Philip R. Lee Institute for Health Policy Studies

Philip R. Lee Institute for Health Policy Studies
PRL-IHPS contributes to the solution of complex and challenging health policy problems through leadership in research, training, technical assistance, and public service.
Masters of Science in Health Policy and Law
Learn more about the new on-line Masters of Science in Health Policy and Law Degree Program at UCSF and UC Hastings College of Law.
Hal Luft Award Winner 2018
In recognition of UCSF faculty who are engaged in health services and/or health policy research in their mentoring roles which demonstrate the qualities exemplified by Dr. Harold Luft.

 

Featured Story -


 


Decoding the Next Health Policy Agenda
 

Drew Altman,  
President and Chief Executive Officer of the
Henry J. Kaiser Family Foundation

2019 Chancellor's Health Policy Lecture

Jan 23, 12:00 - 1:00 pm,
Mission Bay campus,
Byers Hall
 


RSVP: https://www.eventbrite.com/e/2019-chancellors-health-policy-lecture-tickets-53200359708


The average sticker price for U.S. childbirth: $32,093

The U.S. is the most expensive country in the world to give birth. But most hospitals won’t tell patients how much delivery and care costs until after the baby is born.

Why it matters: The average sticker price for childbirth in the U.S. is $32,093, and even insurance doesn’t take care of all of it. Hospitals can charge whatever they want for services, often leaving patients with a confusing list of items on the bill. For Dr. Renee Hsia, an emergency department physician and lead author of a study on California women giving birth, childbirth prices reflect the larger health care system — where high prices are “more the rule than the exception.”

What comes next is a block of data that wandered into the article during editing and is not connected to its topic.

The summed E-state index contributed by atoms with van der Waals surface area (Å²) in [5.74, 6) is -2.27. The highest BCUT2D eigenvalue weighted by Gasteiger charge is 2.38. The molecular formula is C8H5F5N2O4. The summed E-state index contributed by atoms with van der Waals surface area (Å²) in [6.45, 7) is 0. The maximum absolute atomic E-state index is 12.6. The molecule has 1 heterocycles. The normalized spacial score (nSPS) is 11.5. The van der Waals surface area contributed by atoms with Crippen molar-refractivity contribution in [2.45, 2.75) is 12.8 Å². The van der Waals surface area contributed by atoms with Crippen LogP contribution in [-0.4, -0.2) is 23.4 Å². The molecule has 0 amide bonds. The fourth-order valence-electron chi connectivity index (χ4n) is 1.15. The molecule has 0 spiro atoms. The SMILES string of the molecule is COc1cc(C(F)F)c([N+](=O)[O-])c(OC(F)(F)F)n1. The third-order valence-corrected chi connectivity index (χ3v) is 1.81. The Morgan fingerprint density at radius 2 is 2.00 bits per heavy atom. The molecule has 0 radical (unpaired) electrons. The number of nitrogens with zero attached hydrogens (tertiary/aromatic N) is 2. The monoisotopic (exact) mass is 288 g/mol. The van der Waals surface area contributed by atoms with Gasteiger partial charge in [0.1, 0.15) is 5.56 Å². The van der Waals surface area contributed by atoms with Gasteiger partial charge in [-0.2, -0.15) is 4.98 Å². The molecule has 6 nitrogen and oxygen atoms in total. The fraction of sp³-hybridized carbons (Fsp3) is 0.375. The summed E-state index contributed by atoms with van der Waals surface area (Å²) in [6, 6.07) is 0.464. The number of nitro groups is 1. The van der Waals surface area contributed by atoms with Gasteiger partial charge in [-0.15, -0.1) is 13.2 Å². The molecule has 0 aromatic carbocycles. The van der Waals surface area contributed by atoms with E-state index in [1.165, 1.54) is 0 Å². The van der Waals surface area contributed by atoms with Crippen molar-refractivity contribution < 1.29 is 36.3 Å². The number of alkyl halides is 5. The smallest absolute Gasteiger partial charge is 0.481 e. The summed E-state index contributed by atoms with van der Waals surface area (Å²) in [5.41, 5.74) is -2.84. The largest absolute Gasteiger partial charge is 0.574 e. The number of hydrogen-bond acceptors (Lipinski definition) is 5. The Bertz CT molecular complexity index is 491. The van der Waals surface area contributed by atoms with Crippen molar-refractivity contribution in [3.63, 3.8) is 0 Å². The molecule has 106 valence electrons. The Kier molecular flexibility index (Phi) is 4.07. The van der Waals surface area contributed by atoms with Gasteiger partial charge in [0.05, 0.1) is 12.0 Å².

Food Industry Mimics Big Tobacco to Suppress Science
and Shape Public Opinion

The UCSF Industry Documents archive is a searchable, open-access repository of internal memos, consulting notes, and public relations and research funding strategies. Some of the documents came from individuals, including university-based consultants who donated their files to university archivists. Others are the product of Freedom of Information Act (FOIA) requests. And in one case, the materials became public when Russian hackers published leaked documents. The number of documents in the food industry archive will likely double by January as UCSF continues to process the two largest donated collections.

Read more:
https://civileats.com/2018/11/28/new-archive-reveals-how-the-food-industry-mimics-big-tobacc-to-suppress-science-shape-public-opinion/

Website for the UCSF Documents Archive
idl.ucsf.edu

Learn more about the New UCSF Food Industry Documents Archive
Healthpolicy.ucsf.edu/ucsf-food-industry-documents-archive